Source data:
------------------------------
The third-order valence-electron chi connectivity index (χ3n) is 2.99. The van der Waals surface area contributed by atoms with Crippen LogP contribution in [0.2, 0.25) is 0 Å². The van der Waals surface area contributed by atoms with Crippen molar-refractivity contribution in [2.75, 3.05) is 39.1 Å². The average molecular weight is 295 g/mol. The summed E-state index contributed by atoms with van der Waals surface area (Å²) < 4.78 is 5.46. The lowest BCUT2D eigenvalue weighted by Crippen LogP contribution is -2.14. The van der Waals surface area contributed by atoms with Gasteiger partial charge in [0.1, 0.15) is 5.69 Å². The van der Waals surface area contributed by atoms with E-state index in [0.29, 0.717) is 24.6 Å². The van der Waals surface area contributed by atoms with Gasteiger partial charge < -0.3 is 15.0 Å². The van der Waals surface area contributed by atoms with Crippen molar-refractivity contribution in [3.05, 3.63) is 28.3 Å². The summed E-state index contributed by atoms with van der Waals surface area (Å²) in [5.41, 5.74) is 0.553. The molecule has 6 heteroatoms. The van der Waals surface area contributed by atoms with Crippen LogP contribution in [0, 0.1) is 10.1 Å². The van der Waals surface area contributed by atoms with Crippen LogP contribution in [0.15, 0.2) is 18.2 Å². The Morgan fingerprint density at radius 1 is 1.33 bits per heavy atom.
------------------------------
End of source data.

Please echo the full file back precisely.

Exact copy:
The third-order valence-electron chi connectivity index (χ3n) is 2.99. The van der Waals surface area contributed by atoms with Crippen LogP contribution in [0.2, 0.25) is 0 Å². The van der Waals surface area contributed by atoms with Crippen molar-refractivity contribution in [2.75, 3.05) is 39.1 Å². The average molecular weight is 295 g/mol. The summed E-state index contributed by atoms with van der Waals surface area (Å²) < 4.78 is 5.46. The lowest BCUT2D eigenvalue weighted by Crippen LogP contribution is -2.14. The van der Waals surface area contributed by atoms with Gasteiger partial charge in [0.1, 0.15) is 5.69 Å². The van der Waals surface area contributed by atoms with E-state index in [0.29, 0.717) is 24.6 Å². The van der Waals surface area contributed by atoms with Gasteiger partial charge < -0.3 is 15.0 Å². The van der Waals surface area contributed by atoms with Crippen molar-refractivity contribution in [3.05, 3.63) is 28.3 Å². The summed E-state index contributed by atoms with van der Waals surface area (Å²) in [5.41, 5.74) is 0.553. The molecule has 6 heteroatoms. The van der Waals surface area contributed by atoms with Crippen LogP contribution in [0, 0.1) is 10.1 Å². The van der Waals surface area contributed by atoms with Crippen LogP contribution in [0.15, 0.2) is 18.2 Å². The Morgan fingerprint density at radius 1 is 1.33 bits per heavy atom.